Microsoft professes that the SMS administrator need not be a SQL Server expert. But beware; someone in your organization should be fully trained if you plan to use SMS to its full potential and stay out of trouble! Upon installation, you can get by with most of the default parameters used to install SQL Server. The defaults work effectively for SMS as an evaluation or a small pilot project. But as the database and services grow across your enterprise, SQL Server administration will be required.
Since SQL Server is a database engine, you can locate it on any NT Server machine with full network connectivity. In the long run, that configuration will prove more efficient for several reasons. Database administration can be performed better on a machine dedicated and tuned to SQL services. Such a configuration may also mean maintaining and backing up fewer SQL databases. It allows you to scale specific performance and scalability targets for both the SQL Server processes and the SMS functions needed according to its processing.
SQL Server is not the only expertise you need for SMS. Remember, it all runs on NT Server. Enterprise domain strategy, the security model, and trusted domains all impact how you design the hierarchy of distributed SMSes, with "parent" and "child" sites to perform functions relative to the "central" site (see Figure 1). As in any enterprise system, don't overlook the importance of NT system administration tasks, such as backup and disaster-recovery planning.
To succeed in your enterprise rollout of SMS, you must know the details of local and remote LAN components and all the WAN links to be utilized. A network topology map is critical, as is knowing the bandwidth and saturation of the circuits and what protocols are in use. You'll want to understand which clients access which servers--and when--locally or across the WAN for network resources. Consider the server platforms in use and which servers SMS may utilize (e.g., for software source files). In addition, there may be third-party services you need to integrate, such as Macintosh services, DECNet file services, and NFS for UNIX integration. Fortunately, NT includes support for Simple Network Management Protocol (SNMP) and NetView, allowing integration with OpenView, NetView, PolyCenter NetView, and NMC Vision. You may already be using one or more of these tools for traditional physical-network management.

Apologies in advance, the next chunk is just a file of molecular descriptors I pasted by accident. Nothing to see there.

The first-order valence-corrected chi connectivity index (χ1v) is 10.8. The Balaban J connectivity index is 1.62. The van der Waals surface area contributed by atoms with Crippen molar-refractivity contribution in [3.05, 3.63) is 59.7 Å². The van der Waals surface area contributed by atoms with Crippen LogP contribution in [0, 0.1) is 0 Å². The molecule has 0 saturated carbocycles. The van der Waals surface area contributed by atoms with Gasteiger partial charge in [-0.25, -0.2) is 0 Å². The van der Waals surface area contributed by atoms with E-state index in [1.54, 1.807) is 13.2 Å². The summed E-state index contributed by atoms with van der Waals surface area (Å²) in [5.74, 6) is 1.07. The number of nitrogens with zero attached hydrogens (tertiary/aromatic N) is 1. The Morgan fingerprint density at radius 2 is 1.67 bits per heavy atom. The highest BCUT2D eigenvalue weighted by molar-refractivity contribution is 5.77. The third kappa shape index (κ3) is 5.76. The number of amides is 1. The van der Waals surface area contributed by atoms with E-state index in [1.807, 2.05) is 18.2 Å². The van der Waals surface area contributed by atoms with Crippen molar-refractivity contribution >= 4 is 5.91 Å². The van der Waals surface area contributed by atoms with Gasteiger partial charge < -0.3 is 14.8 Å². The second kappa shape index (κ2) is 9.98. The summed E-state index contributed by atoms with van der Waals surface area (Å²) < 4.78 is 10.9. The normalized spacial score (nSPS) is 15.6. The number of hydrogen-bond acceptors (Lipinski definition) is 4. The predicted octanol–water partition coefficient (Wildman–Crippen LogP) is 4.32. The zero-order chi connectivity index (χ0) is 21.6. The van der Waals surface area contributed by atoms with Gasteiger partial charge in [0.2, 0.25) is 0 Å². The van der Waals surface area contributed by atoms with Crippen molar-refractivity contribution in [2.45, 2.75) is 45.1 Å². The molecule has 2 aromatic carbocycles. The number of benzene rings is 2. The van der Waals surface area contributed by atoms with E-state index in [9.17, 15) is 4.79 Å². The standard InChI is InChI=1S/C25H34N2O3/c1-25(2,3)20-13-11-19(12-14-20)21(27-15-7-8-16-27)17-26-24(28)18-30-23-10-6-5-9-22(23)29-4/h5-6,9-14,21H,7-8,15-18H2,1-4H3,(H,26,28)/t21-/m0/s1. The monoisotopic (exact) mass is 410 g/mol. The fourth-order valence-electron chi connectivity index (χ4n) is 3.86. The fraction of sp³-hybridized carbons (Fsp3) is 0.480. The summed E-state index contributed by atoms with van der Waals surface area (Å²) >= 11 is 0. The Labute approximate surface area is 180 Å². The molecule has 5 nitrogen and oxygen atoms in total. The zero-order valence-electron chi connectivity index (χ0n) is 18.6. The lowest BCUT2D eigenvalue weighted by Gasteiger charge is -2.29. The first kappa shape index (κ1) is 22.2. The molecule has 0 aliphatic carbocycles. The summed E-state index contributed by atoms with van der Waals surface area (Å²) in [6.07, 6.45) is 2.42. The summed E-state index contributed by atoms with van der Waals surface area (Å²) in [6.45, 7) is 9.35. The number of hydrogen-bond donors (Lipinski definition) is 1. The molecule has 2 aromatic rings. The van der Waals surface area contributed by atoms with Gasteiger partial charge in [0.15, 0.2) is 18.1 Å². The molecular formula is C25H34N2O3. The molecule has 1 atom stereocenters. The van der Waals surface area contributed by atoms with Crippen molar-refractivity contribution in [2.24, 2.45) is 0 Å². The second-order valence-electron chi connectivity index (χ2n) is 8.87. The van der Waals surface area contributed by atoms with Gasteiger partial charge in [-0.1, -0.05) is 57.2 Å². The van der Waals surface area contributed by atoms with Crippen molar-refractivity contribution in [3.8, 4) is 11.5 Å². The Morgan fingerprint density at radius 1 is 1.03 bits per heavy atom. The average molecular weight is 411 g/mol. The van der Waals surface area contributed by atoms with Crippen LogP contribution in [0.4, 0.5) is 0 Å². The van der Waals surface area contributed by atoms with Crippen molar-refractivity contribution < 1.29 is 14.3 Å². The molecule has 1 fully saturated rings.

As distributed client/server systems have blossomed out of mainframe and minicomputer shops, the centralized control of users' desktops and all the applications that they used quickly dissipated and then entirely disappeared. Yet with SMS, we are back to where we can regain full control of the desktops across the corporation. This ability enables SAs to know exactly what hardware and software assets exist on each user's desktop or to take full control of the user's desktop from an administration workstation. It could also mean controlling or correcting users' application problems without ever leaving the administrator's console.
Will your users appreciate this capability? Probably not. First, they are accustomed to the lack of mainframe-style control by now. And second, they are terribly possessive of their PCs--even if they do belong to the company. Your users may be offended by having an administrator look over their shoulders and into their desktop systems.